WAVETECH ENTERPRISES, LLC
Private Account Wealth Management Services
Newsletter Issued 10-10-07:
By: John T. Moir
Chief Editor: Clare Mc Kendrick
Position overview . . .
Our recent newsletter, dated September 10th, anticipated that the Federal Reserve would cut the prevailing fed funds rate, which could stimulate the stock market briefly, through an initial level of euphoria, before resuming a decline to lower levels. We projected a DOW trading range for the month between 12,200 and 13,500, non-inclusive of the immeasurable initial euphoria from the cut in the fed funds rate on September 18th. The actual DOW trading range for the month was elevated, between 13,022 and 13,924, due to stock market not anticipated a 50 basis point cut (0.50%) in the fed funds rate, instead of the expected 25 basis points (0.25%) reduction, which lead to a celebratory advance. History has shown, which we will outline later within this month’s newsletter, that the long-term stock market response to interest rate cuts is not always a positive one.
The US dollar was forecasted to have a euro fx equivalent trading range for the month between $1.34 and $1.38, with some anticipated technical support. However, we further stated that the expected cut in the fed funds rate could cause foreign countries to lose confidence in the US dollar, resulting in it’s decline even further, to new lows. This additional assessment and words of caution were accurate, because right after the Federal Reserve cut the prevailing fed funds rate, the US dollar broke to new lows, producing an actual euro fx equivalent trading range for the month between $1.3561 and $1.4298, breaching the key US dollar support level at euro fx equivalent of $1.38.
The US treasuries were forecasted to find yield support for the 10-year note at 4.60%, as prices could come under pressure, if the US dollar broke to new lows. The US treasuries initially rallied in price after the Federal Reserve cut the fed funds rate, but later retreated due to the weakening US dollar, resulting in an actual 10-year note yield range for the month between 4.32% to 4.67%.
Looking forward . . .
There was modest grounds for celebration, as last Fridays employment report expanded by 110,000 new payroll jobs, especially after the gloomy August tally of 4,000 fewer jobs (revised to a 89,000 gain; July enjoyed a revised boost as well).
The phantom additions, courtesy of the infamous birth/death concoction, devised supposedly to catch the effect on employment of new businesses and decreased ones, were small, bumping up the total by only 17,000. Average hourly earnings rose a heartening 0.4%. The Federal Reserve Chairman, Ben Bernanke, may not view it as heartening, but that is what happens when the only people you talk to are hedge fund managers and market strategists.
The employment numbers certainly did not merit all that much celebration, on closer scrutiny, but if investors are willing to cheer huge write-downs, why not a fairly weak employment report? This is apart from the up-tick in the unemployment rate to 4.7%.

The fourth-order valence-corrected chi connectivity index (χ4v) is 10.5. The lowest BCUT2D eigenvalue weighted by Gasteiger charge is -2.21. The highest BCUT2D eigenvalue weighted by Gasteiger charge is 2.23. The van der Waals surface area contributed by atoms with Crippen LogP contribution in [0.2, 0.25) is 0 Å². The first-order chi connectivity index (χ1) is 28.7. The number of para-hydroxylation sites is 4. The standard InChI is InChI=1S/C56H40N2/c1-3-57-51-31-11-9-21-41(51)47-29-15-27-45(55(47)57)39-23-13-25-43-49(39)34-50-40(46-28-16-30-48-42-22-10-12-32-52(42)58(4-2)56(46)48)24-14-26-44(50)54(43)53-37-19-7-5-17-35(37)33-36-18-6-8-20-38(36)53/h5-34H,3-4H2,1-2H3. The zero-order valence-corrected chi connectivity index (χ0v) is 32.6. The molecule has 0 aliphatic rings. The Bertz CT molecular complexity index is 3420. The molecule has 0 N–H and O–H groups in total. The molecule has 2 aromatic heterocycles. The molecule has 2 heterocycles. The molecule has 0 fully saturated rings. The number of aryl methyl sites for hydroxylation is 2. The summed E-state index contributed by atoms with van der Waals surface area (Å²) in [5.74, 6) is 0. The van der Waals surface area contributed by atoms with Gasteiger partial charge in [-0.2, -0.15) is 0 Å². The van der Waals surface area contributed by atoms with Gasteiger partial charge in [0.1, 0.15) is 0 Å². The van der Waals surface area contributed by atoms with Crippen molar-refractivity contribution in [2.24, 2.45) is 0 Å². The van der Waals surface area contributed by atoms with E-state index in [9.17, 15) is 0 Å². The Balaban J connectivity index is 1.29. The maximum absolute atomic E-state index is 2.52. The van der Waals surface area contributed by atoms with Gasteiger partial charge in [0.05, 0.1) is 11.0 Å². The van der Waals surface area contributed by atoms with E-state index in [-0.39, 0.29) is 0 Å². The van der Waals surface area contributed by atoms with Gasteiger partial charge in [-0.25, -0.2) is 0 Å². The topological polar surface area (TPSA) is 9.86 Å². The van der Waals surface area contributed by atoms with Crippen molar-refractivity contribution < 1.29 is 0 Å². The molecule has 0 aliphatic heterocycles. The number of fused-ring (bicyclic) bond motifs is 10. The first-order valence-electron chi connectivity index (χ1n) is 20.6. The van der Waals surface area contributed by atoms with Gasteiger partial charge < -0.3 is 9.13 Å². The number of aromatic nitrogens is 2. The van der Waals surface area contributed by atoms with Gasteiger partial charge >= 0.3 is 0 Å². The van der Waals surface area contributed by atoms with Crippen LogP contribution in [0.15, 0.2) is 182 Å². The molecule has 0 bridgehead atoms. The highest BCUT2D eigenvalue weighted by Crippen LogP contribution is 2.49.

For one thing, the private employment sector was more or less stagnant. The big gainers were once again the health care, bars and restaurants, which hire freely and pay rather skimpily. They chipped in more than half the overall rise. The US government weighed in with 37,000 jobs, and was responsible for just about all the upward revision to the July and August totals.
Manufacturing continued to shed jobs rather vigorously, with some 60,000 positions getting dismissed over the past two months alone. There were fewer retail hires and, unsurprisingly, pink slips were the order of the day in building materials and finance (mortgages businesses and write-downs). Temporary positions downsized by a hefty 20,000, which can be construed as a bad indicator for job gains in the future.
This employment report, along with last months, appears to have a pre-recessionary look to them, for the reasons mentioned above.
Investors believe that the Federal Reserve cutting the prevailing fed funds rate on September 18th by 50 basis points (0.50%) to 4.75%, with additional rate cuts to follow, will support the US economy and the stock market, but history says otherwise.
History, in fact shows that rate cuts have not made a bit of difference as far as stimulating the much-needed consumer to spend, the creditor to lend or the corporation to borrow.
Take, for example, the fact that during the period between 1984 and 1992, the Federal Reserve slashed rates from 11.75% to 3.00%, a severe cut that did nothing to prevent the worst stock market collapse since the Great Depression in October 1987, resulting in record-high unemployment, a debilitating savings and loan crisis, slow Gross Domestic Product (GDP), and economic recession.
Similarly, a Federal Reserve rate cut from 6.5% to 1.25% from 2000 to 2002 proved ineffective against the longest stock market decline since the Great Depression, the tech-bubble bursting, and a brief economic recession.
These actions by the Central Banks showing once and for all the inability of the Fed to pump life back into the market with a succession of rate cuts.
Also, it is important to note as well that from June 2004 to June 2006, the Federal Reserve raised rates from a half-century low of 1% to 5.25%,which was an equally futile effort to tighten the spigot of easy money and remove the froth from the bubbling housing market before it burst.
Blind faith in the Fed’s power to support the US economy and stock market has dangerous consequences, namely, that investors do not see what is directly in front of them before it is too late. .